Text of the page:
Cycle Life Challenge Ride #9 Frost ‘n Shucks
Frosted seed head of a now deceased firegrass plant
“Not hardy in Zone 5”
More 50mph + winds on Thursday suggested the fence may have been blown full of corn shucks again
Off to check that out this morning under still breezy conditions, and sure enough, there they are
After the previous episode of high winds I wasn’t sure there was enough trash left in the field to do it again — wrong!
Even tighter weaving of the shucks in the chain link fence this time
Odd how near the left hand posts the fence blew clear — wind had to get through somewhere?
Field of origin — ditch across the road is filled with shucks as well
Had I headed up IL Rt 1 northward I could have been halfway to Chicago in an hour and not have pedaled at all
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11 response to "Cycle Life Challenge Ride #9 Frost ‘n Shucks"
Those are really fascinating photos, Rich. That one looks like a close-up of pressboard.
The scenes you share here are new to me. I have never seen, or never noticed this phenomenon. Now when driving (if ever we can go anywhere again) through farmland with corn and fences nearby, I will be on the lookout. I think the key is ‘fences nearby’. Any cornfields I see are just that with no fencing around them.
All that to say — thanks for posting these interesting photos ;’-).
Thanks to you and Scott!
Yes it takes a rare occurrence of wind speed, wind direction, available debris, and a nearby fence for all that to happen.
The fence is at the athletic fields of the High School — few fields have fences, or even hedge rows these days.
Just rode past the fence this morning (Saturday) and most of the leaves and shucks and blown back out with a northeast wind.
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I’m waiting for a suitable day with 80kmph easterly winds to go riding and break my distance record.
Uhhh Lednar?? There is an ocean over there. 🙂
While the corn debris on the fence is fascinating, the frost on the grass pic makes me feel right at home.
The corn debris on the fence is kind of coincidental though, and here’s the reason: One of the routes my dog and I take for our twice-daily walks goes by a tennis court which has a tall chainlink fence. There is a trash can that sits next to the fence and quite often I use it to dispose of Diggity’s poop bag. But I don’t just walk up to the trash can and drop the bag in. No, I stop about 20 feet out and take an NBA-worthy jump shot. A poop bag’s movement through the air is very unpredictable, so I probably only make the shot less than half the time.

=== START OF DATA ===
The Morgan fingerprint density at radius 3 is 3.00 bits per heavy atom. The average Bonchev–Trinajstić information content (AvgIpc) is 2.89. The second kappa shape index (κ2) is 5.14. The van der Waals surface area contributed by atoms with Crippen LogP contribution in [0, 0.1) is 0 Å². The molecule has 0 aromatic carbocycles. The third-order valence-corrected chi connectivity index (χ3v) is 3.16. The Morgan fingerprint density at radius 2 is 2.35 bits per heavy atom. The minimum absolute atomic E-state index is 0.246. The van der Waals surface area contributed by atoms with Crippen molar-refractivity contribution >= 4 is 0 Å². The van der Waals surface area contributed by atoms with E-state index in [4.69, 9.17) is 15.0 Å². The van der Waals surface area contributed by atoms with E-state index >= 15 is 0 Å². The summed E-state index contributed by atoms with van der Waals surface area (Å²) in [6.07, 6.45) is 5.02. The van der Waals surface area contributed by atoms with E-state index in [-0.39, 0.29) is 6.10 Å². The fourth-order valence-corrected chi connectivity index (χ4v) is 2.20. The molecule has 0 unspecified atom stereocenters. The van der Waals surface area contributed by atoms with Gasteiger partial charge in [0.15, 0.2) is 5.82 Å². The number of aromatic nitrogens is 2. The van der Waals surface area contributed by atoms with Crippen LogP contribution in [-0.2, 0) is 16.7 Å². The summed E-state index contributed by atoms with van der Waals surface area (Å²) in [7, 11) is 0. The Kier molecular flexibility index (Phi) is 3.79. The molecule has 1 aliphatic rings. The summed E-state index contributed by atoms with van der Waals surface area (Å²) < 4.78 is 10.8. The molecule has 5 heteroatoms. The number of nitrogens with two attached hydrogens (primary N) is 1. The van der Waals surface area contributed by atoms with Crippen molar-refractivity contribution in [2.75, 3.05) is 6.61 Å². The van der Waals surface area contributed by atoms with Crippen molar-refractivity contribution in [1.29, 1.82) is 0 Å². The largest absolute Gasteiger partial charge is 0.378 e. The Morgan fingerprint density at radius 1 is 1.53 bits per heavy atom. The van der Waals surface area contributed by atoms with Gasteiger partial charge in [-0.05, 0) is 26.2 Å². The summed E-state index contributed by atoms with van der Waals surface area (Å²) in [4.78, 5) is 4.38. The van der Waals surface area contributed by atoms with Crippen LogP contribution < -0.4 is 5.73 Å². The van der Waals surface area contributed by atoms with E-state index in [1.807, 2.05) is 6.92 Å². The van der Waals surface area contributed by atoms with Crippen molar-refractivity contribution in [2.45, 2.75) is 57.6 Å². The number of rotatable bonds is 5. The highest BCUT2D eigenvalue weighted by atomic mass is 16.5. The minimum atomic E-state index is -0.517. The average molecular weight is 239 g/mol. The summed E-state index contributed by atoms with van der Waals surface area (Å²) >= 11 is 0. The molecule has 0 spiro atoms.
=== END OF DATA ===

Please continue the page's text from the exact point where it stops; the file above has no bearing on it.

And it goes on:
What does all that have to do with your corn debris photo? Well, this morning was the first time I’ve ever seen debris plastered on that fence around the tennis court and it was caused by me. I misjudged the wind, overshot the trash can, and the plastic bag stuck to the fence. I’m sorry I didn’t take a picture to share, and I’m also pretty sorry I didn’t end this comment after the first sentence.
p.s. I did remove the offensive object from the fence and slam-dunked it into the trash can.
You are a responsible dog owner, that comes as no surprise at all . . . . . . One thing that annoyed me this summer was the canine walker who allowed said doggie to poop in the street. Left side, right side, middle, didn’t matter. Walkers weren’t very thrilled about it either.
That said, being the Hoyt Wilhelm of pooper bag hurling — its a good pitch, but you never know exactly for sure where its going to end up.
Ah yes, the king of the knuckleball.
I’m glad the plastic bag remained intact.
Most incredible corn shuck weaving!
I love the ‘windows’ in the corn shuck fence. I would love to see a visual graphic showing the air flow that created that. I remember one place in IL where there had been so much rain that it washed all the corn shuck debris into the big drainage ditches and filled them, causing even more road flooding. They had big diggers shoveling all the corn shucks out of the ditch.